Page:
Let $K/F$ be an extension of number fields. We say that $K/F$ is

a Weber-Hilbert class field if the prime ideals of $F$ that split
completely in $K$ are exactly the principal prime ideals.

a Takagi-Hilbert class field if the norms of all ideals from $K$
are principal ideals in $F$: $N_{K/F} D_K \subseteq P_K$, where
$D_K$ is the group of nonzero fractional ideals in $K$ and $P_K$
the group of nonzero fractional ideals in $F$.

an Artin-Hilbert class field if $K/F$ is abelian and if the Artin
symbol induces an exact sequence
$$ 1 \longrightarrow P_K \longrightarrow D_K \longrightarrow
Gal(K/F) \longrightarrow 1 $$

Since these definitions involve ideals rather than ideles my guess is
that the most simple proof of the equivalence of these definitions
uses the classical approach. This approach in turn uses analytic tools,
and for these tools sets of prime ideals with density $0$ are invisible.
Thus in the classical theory, which is based on Takagi's definition,
the equivalence with Weber's definition for all ideals (and not just
all except for a set of density $0$) is proved after all the main
theorems.

What is clear from the definitions is that if $K/F$ is a Takagi-Hilbert
class field, then each prime ideal that splits completely in $K/F$ must
be principal. The proof that in a Takagi-Hilbert class field exactly the
princiapal primes split completely up to a set of exceptions with
density $0$ may be accomplished using analytic tools and should not
be too difficult.

It is also clear that an Artin-Hilbert class field is a Weber-Hilbert
class fields, since prime ideals have trivial Artin symbol if and only
if they split completely. For proving the converse you have to show that
a Weber-Hilbert class field is abelian. Arnold Scholz (* Zur
Klassenkörpertheorie auf Takagischer Grundlage*, Math. Z. 30
(1929), 332--356) has shown that Takagi-Hilbert class fields must be
abelian, and perhaps this proof may be transferred to Weber-Hilbert
class fields.

You will get a proof that Takagi-Hilbert class fields are Weber-Hilbert
class fields by taking the classical approach to class field theory
based on Takagi's definition and following the proof up to the
decomposition law, restricting everything to unramified extensions
(which simplifies a few things, but not dramatically). If anyone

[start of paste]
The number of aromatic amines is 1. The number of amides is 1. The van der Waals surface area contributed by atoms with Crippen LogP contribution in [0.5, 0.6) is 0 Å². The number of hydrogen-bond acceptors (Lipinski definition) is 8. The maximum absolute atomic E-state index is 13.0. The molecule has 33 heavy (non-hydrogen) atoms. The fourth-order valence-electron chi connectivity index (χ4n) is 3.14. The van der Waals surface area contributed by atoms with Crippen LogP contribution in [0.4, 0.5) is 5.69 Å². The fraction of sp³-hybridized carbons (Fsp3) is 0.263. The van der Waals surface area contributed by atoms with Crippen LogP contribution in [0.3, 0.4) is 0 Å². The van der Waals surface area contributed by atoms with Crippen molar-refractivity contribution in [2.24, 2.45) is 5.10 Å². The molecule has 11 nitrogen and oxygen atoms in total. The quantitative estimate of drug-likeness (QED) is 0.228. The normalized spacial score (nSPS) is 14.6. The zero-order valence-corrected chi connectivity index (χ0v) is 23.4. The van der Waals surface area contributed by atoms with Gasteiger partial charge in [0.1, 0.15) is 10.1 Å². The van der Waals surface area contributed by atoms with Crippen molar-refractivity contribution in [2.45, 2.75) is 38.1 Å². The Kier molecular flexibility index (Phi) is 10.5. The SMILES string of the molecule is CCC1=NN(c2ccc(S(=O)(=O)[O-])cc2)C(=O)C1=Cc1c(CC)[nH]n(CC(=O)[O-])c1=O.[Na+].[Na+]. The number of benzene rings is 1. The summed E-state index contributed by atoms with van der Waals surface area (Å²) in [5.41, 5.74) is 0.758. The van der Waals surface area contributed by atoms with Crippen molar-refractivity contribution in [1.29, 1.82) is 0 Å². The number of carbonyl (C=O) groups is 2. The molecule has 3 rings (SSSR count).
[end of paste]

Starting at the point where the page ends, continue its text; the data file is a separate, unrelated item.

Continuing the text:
has a better idea, I'm all ears.

**Addition.** It is of course also possible to define the Hilbert class field $H$
of a number field $K$ as the maximal abelian unramified extension of $K$.

A naive idea for showing that exactly the principal prime ideals
split completely in $H/K$ would be trying to prove this in its
cyclic subextensions; but this is bound to fail: if $K$ has class
group of type $(2,2)$, then the prime ideals from a class of order $2$
remain inert in two of the three quadratic unramified extensions.

Thus for proving the decomposition law you will have to use the
maximality condition, which brings me to the first question:

* Is there a simple proof that the maximal abelian unramified
extension of a number field is finite? *

If one could generalize Hilbert's Satz 94 to noncyclic extensions I
would guess that the answer to this question is yes. The main ingredients
of such a proof certainly would be Dirichlet's unit theorem (finite
generation of the unit group) and the finiteness of the class number.
Or is there a different way of linking unramified abelian extensions to
the class group?

The classical proof of the finiteness of the Hilbert class field runs as
follows. Let $L/K$ be a cyclic unramified extension, and consider the index
$$ h_{L/K} = (D_K : ND_L \cdot P_K). $$
Using elementary transformations and the ambiguous class number formula
(essentially the Herbrand unit index calculation) this can be shown to equal
$$ h_{L/K} = (L:K) (E_K : E_K \cap NL^\times) (Cl(L)[N] : Cl(L)^{1-\sigma}), $$
where $\sigma$ generates the Galois group of $L/K$.

By the first inequality (a consequence of the fact that the Dedekind zeta
function has a pole of order $1$ at $s = 1$) we must have $h_{L/K} \le (L:K)$
for all cyclic unramified extensions, from which we conclude that
$h_{L/K} = (L:K)$, and that
$$(E_K : E_K \cap NL^\times) = (Cl(L)[N] : Cl(L)^{1-\sigma}) = 1$$
for all cyclic unramified extensions $L/K$. From here it is not difficult to
prove that $h_{L/K} = (L:K)$ holds for all abelian unramified extensions.
This in turn proves that $(L:K) = h_{L/K} \le h_K$ for any abelian
unramified extension.

I do not think that this inequality is sufficient for getting hold
of the decomposition law. If the maximal unramified abelian extension
of $K$ has degree $< h_K$ then you are in trouble. If, for example,
${\mathbb Q}(\sqrt{-5})$ were its own Hilbert class field, all ideals
would split in $H/K$, not just the principal ones. Thus I fear
that for proving the decomposition law you actually need the
*existence* of an unramified abelian extension of degree $h_K$.
If this is true, then I guess that there really is no simple proof
of the decomposition law: the existence theorem in class field theory
is a technical tour de force even (and perhaps even more so) if you
restrict your attention to unramified extensions.